Sally Middlemiss is eCommerce Director at Rutland Cycling, as well as a British Cycling Ride Leader and Breeze Champion. In early October, Sally and her friend Sarah rode down the length of Wales from Holyhead in the north to Chepstow in the south over the course of four days, following the National Cycle Network.
- Follows National Cycle Network Route 8, then Route 42, down the whole length of Wales
- Start point: Holyhead
- End point: Chepstow
- Distance: 241 miles
- Terrain: undulating, along mostly minor roads; some traffic-free and off-road sections (muddy in places). Some very steep hill sections, on narrow roads. Described by Sustrans as one of its toughest long-distance routes.
Day 1: Holyhead to Garndolbenmaen (near Porthmadog) - 62 miles
A good first day's ride, introducing us Rutlanders to the undulations of the Welsh landscape. Definitely the starter for the main courses to come!
Setting off from the Tourist Information Centre in Holyhead, we rode across Anglesey along quiet, winding lanes. After a short detour into the town with the world's longest name (Llanfairpwllgwyngyll...you know the one!) for lunch, we crossed the Menai Bridge, then joined the Lon Las Menai cycle path into Caernarfon, enjoying scenic, traffic-free cycle paths through the woods, following the railway line. The final section to Garndolbenmaen was more undulating, along quiet, minor roads.
Day 2: Garndolbenmaen to Machynlleth - 51 miles
A memorable, varied day's cycling, taking in seaside promenades, pretty wooded trails and dramatic mountain passes.
Our day began with a gentle descent into Porthmadog, where we stopped for a quick breakfast before heading into Snowdonia. This was a challenging day, with some steep climbs along narrow, winding roads, rewarded with spectacular views. We opted to pick up a sandwich in Llanfair, then stop for a quick picnic lunch on a hillside overlooking the sea near Llwynion Fechan. After cycling along the cycle path next to the main road, we joined the promenade through Barmouth, with stunning views of its wide, expansive beach with pale golden sand. Heading out of Barmouth over the wooden foot/train bridge, we then rode along the traffic-free Lon Mawddach trail, tracing the edge of the estuary into Dolgellau. From here to Machynlleth was an undulating minor road (at times a path), very quiet and with more scenic views to enjoy.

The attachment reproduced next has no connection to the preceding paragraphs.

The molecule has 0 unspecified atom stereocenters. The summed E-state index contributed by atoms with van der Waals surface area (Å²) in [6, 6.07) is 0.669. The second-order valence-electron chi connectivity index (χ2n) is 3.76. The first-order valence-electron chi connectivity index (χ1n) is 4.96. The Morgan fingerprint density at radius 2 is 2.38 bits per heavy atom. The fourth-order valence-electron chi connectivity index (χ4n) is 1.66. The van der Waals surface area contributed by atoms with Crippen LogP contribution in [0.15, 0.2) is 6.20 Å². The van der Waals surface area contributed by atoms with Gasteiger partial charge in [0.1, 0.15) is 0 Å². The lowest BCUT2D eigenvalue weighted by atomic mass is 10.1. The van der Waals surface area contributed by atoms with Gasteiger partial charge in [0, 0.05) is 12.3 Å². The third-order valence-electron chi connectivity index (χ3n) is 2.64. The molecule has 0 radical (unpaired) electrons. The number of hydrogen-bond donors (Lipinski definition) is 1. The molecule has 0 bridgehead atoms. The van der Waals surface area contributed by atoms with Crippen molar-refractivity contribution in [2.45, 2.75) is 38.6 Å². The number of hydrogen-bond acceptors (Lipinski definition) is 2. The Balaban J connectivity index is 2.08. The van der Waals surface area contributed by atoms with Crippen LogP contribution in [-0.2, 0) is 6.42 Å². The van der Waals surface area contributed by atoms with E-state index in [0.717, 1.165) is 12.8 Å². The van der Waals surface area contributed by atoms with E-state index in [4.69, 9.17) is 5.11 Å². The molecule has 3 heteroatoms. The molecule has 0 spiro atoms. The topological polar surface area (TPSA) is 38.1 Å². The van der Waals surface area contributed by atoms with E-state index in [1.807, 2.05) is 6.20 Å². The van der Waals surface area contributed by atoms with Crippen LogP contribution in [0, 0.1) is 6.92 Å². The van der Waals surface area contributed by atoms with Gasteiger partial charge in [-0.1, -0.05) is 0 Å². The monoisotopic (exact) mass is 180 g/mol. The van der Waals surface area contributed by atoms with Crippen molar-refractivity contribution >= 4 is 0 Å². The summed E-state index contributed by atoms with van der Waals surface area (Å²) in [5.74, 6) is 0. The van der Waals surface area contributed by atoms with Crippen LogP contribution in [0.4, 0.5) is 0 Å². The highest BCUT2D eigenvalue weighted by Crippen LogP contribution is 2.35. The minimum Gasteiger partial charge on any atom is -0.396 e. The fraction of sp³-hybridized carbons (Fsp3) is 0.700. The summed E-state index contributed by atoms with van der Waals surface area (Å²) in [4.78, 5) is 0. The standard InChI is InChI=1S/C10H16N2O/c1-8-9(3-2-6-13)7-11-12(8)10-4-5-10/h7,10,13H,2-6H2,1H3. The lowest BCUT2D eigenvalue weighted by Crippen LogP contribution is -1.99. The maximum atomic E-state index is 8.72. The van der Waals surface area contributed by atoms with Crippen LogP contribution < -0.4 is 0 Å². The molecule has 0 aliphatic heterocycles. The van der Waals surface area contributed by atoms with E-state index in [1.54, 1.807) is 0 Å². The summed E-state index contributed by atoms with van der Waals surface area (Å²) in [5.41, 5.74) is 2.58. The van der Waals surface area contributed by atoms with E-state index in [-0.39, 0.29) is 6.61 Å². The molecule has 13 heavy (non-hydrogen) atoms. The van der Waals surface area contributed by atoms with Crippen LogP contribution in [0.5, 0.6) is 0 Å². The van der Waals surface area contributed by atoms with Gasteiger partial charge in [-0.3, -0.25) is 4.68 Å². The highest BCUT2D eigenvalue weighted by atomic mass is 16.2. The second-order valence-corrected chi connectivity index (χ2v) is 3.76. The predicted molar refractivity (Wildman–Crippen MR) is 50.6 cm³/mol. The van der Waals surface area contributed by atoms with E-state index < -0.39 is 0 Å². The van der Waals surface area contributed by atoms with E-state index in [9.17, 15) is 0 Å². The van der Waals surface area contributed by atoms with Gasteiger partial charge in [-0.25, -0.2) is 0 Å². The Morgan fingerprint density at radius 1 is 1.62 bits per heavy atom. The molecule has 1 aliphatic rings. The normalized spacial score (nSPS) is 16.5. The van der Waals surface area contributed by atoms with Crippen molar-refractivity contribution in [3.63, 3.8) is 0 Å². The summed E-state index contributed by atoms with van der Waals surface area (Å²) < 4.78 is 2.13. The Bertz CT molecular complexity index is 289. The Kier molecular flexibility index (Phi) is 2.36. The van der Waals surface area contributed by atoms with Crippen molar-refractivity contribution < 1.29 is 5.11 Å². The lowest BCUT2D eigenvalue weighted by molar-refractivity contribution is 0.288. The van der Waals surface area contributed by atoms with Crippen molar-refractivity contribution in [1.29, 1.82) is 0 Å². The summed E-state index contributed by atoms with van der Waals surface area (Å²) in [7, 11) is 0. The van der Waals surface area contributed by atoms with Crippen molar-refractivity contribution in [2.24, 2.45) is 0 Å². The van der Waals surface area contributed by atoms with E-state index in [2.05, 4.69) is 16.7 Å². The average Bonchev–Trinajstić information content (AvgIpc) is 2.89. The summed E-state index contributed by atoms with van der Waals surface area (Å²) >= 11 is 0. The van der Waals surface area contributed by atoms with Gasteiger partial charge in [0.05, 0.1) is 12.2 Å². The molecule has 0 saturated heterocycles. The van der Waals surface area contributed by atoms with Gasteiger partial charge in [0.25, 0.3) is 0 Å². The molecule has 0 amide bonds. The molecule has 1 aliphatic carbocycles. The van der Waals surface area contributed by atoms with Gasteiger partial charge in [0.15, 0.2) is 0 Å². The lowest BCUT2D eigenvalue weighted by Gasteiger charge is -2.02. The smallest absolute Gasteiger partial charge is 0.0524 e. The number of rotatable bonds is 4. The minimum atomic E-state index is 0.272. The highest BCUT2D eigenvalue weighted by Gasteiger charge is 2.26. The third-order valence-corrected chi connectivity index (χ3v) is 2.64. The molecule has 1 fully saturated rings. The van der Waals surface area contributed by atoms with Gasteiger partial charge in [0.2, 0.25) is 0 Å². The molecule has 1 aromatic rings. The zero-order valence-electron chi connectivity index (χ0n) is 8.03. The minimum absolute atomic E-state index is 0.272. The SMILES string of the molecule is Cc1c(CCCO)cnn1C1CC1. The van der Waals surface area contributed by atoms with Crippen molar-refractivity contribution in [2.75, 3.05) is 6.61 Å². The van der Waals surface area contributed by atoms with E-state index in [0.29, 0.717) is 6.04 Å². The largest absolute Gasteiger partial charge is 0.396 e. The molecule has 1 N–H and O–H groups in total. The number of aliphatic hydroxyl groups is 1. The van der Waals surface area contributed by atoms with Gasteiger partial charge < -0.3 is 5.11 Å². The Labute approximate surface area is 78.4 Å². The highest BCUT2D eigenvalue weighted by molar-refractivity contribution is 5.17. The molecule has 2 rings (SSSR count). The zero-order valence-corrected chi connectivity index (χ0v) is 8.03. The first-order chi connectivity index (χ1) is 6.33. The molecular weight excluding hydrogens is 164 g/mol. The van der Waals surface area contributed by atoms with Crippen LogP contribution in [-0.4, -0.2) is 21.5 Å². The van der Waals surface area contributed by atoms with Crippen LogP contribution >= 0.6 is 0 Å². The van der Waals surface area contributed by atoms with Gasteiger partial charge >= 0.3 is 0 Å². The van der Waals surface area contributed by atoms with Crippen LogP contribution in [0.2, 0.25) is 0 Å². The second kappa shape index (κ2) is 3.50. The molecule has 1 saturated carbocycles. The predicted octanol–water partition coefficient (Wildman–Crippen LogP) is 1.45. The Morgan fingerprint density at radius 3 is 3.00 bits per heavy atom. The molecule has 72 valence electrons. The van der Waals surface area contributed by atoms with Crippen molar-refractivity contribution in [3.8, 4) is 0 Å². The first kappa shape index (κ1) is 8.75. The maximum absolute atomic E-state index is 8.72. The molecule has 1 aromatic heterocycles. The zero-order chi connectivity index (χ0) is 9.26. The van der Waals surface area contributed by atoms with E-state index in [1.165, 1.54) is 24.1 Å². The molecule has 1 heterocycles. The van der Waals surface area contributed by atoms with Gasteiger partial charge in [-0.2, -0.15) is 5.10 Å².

Day 3: Machynlleth to Hay-on-Wye - 74 miles
An epic ride: lots of climbing, more fabulous views and a welcome, gentle descent into Hay-on-Wye.
We set off early and after a couple of miles to warm up, started the climb up to Bryn y Fedwen, the highest point on Route 8. The ascent was narrow and winding in places, with a couple of steep sections. The morning was slow going, and by lunchtime we had only made it as far as Llangurig, so we grabbed a quick snack and some provisions for the rest of the day. The terrain continued to be undulating all day and given the wet, muddy conditions in early October, we opted for the alternative road route along the A470, between Llanwrthwl and Newbridge-on-Wye. To our great relief, this was a smooth, fast road, mainly downhill, and meant that we were able to make up valuable time and complete the ride in daylight. Stopping in Builth Wells for a welcome coffee and cake, we continued along mainly flat, quiet B roads for the remainder of the afternoon, along the Wye Valley and down into Hay-on-Wye.
Day 4: Hay-on-Wye to Chepstow - 54 miles
Another scenic route with more challenging climbs, including the Gospel Pass, then largely downhill to the finish in Chepstow.